The cold weather is here, and many homeowners are struggling to keep their homes as warm as they would like. An Energy Saving Trust survey tells a different story.
Most people reluctantly reach for additional covers and jumpers when they feel the chill. Nonetheless, there are simple ways to keep your house warm for a longer period with energy-efficient measures.
In the winter, 52% of people wear jumpers and almost 40% wrap themselves in blankets, but only 16% of homeowners insulate their pipes. In addition, few people bleed their radiators, causing cold spots throughout their homes.
Energy consumption for heating homes accounts for more than 70 per cent.
Reducing this figure while still keeping homes warm allows governments to meet their carbon reduction targets while reducing energy bills.
The following are clever ways that you can keep your house warm without spending extra money – just in time for those severe weather warnings.
Curtains are very important
Take advantage of the free heat that the sun provides. Allow the sunlight to enter your home during the day so that you can benefit from its free heat. Keep your curtains closed when it gets dark to keep warmth in your rooms. They act as another layer of insulation. Making sure there are no leaks or gaps will allow warm air to stay in and cold air to escape. This will also help reduce condensation.
Make use of your heating system’s timers
It is more cost-effective to turn your boiler on 30 minutes earlier when you wake up so that your heating is off at a lower temperature rather than immediately after you wake up. It does not matter whether you set your boiler to 20Â°C (68Â°F) or 30Â°C (86Â°F), the boiler will heat up at a constant rate. You should not, however, leave your heating on low during the day – because then you are paying for heat you don’t need.
Adjust your furniture and sofa
If you like to relax on your favourite seat in front of the radiator, consider how much heat it might be absorbing. As the hot air can circulate freely away from the radiator, it can be moved. You should also keep curtains or clothes drying away from radiators to make sure you get the most out of your heating.
Insulate as best as you can
Heat is lost through the roof to the tune of 25 per cent. It is easy to reduce this by installing 25 cm of insulation throughout your loft. Additionally, having an uninsulated home loses around one-third of its heat through the walls. Cavity wall insulation won’t be as cheap as loft insulation, but it can result in savings of up to Â£160 in heating bills a year. Additionally, you may want to check with your energy provider for any insulation schemes that may be available – which can sometimes mean cheap or free installation.
Maintain your water temperature warm
If you have a hot water tank, make sure it is properly lagged â€“ or insulated. This will keep the water warmer for longer, and reduce heating costs. The Energy Community reckons that insulating an uninsulated water tank could save up to Â£150 ($185) a year â€“ but even just upgrading your tank’s ‘old jacket’ will help to save money.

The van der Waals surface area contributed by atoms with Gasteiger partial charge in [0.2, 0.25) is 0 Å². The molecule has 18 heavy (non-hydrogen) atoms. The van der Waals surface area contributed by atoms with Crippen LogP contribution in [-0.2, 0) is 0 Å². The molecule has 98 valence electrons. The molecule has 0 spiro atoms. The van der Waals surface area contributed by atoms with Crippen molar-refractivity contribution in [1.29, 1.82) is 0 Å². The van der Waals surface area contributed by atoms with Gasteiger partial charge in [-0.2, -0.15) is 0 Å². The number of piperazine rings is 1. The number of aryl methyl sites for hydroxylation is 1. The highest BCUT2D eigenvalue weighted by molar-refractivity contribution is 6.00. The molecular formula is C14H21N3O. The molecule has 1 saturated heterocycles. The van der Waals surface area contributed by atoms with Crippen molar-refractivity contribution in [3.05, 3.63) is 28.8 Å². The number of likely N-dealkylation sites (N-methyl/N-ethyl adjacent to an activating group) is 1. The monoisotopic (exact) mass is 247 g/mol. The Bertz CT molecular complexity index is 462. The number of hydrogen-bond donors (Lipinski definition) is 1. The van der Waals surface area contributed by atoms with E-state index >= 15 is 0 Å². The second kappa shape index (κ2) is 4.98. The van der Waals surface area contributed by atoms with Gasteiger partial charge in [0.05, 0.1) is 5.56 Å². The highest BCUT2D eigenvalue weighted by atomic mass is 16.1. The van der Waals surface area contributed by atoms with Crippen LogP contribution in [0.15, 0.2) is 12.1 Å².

Moderate your house temperature
Although this seems counterintuitive, it is essential. A minimum temperature of 21Â°C (70Â°F) is recommended in the living room, but this is now 18Â°C (61Â°F). You can reduce your heating bill by as much as 10% by turning your thermostat down by just 1Â°C. The best temperature to keep your home at is 18Â°C (61Â°F), saving you money and reducing the negative impacts of a cold home.
Draughts should be kept out
It is possible to keep the warmth in your home by creating your own sausage dog draught excluder. It is estimated that DIY draught-proofing your doors, windows and cracked floorboards can save you up to Â£30 per year. Performing this task yourself will cost you very little money.Â Inexpensive and easy to install are self-adhesive rubber seals around windows and doors as well as door draught excluders. Therefore, before winter kicks in, those doors and windows should be sealed up.
Heater thermostats need to be installed
Recent studies have found that installing thermostatic radiator valves and heating controls can save 40 per cent more energy than a house without controls.
You can program these systems so that your heating automatically comes on at predefined times, saving you energy and money.
Smart thermostats can also be controlled remotely through your smartphone, allowing you to turn on your heating on your way home to ensure it’s warm when you get there.
Invest in a new boiler
Purchasing a new, the more energy-efficient boiler might make sense if your boiler is more than 10 years old. A new condensing boiler that’s both A-rated and efficient can save you as much as Â£350 ($433). They use less energy than older boiler types, more efficiently heating your home. In addition, a new heater will be less likely to malfunction during the winter.
The panels on radiators are relatively cheap, easy to install and ensure that the heat from the radiators warms your room rather than your walls. Reflectors use heat to heat a room again.
The three biggest heating safety blunders
Heating indoors can be dangerous in some instances, but some heating techniques are downright lethal.
- Carbon monoxide is emitted as heat beads and BBQ briquettes burn, so these should not be used indoors.
- The use of gas heaters in small rooms, such as bedrooms, is not recommended due to their emissions.
- Don’t use outdoor gas heaters indoors or use gas stoves or cooktops as heaters – they aren’t meant for that purpose and give off more carbon monoxide (gas stoves and cooktops don’t have the same filters as indoor gas heaters).